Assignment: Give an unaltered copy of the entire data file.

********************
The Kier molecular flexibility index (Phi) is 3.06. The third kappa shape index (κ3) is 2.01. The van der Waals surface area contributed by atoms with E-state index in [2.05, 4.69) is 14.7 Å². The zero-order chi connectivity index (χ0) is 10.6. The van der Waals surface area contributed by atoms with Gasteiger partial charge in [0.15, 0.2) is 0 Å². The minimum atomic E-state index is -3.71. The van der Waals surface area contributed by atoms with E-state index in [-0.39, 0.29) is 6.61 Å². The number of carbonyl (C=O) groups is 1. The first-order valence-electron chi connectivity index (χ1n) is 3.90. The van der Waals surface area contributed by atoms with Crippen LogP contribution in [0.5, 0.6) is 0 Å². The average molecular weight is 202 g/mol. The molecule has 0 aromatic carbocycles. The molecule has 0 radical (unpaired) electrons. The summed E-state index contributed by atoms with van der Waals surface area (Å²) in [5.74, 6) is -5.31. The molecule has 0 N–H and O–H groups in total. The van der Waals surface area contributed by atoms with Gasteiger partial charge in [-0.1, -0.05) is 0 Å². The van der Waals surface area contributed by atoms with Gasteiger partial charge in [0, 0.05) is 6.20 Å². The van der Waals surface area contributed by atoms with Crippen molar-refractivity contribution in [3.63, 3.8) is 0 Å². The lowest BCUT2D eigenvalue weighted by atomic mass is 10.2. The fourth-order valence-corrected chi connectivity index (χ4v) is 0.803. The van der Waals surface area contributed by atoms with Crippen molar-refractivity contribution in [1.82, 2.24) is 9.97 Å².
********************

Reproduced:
The Kier molecular flexibility index (Phi) is 3.06. The third kappa shape index (κ3) is 2.01. The van der Waals surface area contributed by atoms with E-state index in [2.05, 4.69) is 14.7 Å². The zero-order chi connectivity index (χ0) is 10.6. The van der Waals surface area contributed by atoms with Gasteiger partial charge in [0.15, 0.2) is 0 Å². The minimum atomic E-state index is -3.71. The van der Waals surface area contributed by atoms with E-state index in [-0.39, 0.29) is 6.61 Å². The number of carbonyl (C=O) groups is 1. The first-order valence-electron chi connectivity index (χ1n) is 3.90. The van der Waals surface area contributed by atoms with Crippen LogP contribution in [0.5, 0.6) is 0 Å². The average molecular weight is 202 g/mol. The molecule has 0 aromatic carbocycles. The molecule has 0 radical (unpaired) electrons. The summed E-state index contributed by atoms with van der Waals surface area (Å²) in [5.74, 6) is -5.31. The molecule has 0 N–H and O–H groups in total. The van der Waals surface area contributed by atoms with Gasteiger partial charge in [-0.1, -0.05) is 0 Å². The van der Waals surface area contributed by atoms with Gasteiger partial charge in [0, 0.05) is 6.20 Å². The van der Waals surface area contributed by atoms with Crippen molar-refractivity contribution in [3.63, 3.8) is 0 Å². The lowest BCUT2D eigenvalue weighted by atomic mass is 10.2. The fourth-order valence-corrected chi connectivity index (χ4v) is 0.803. The van der Waals surface area contributed by atoms with Crippen molar-refractivity contribution in [1.82, 2.24) is 9.97 Å².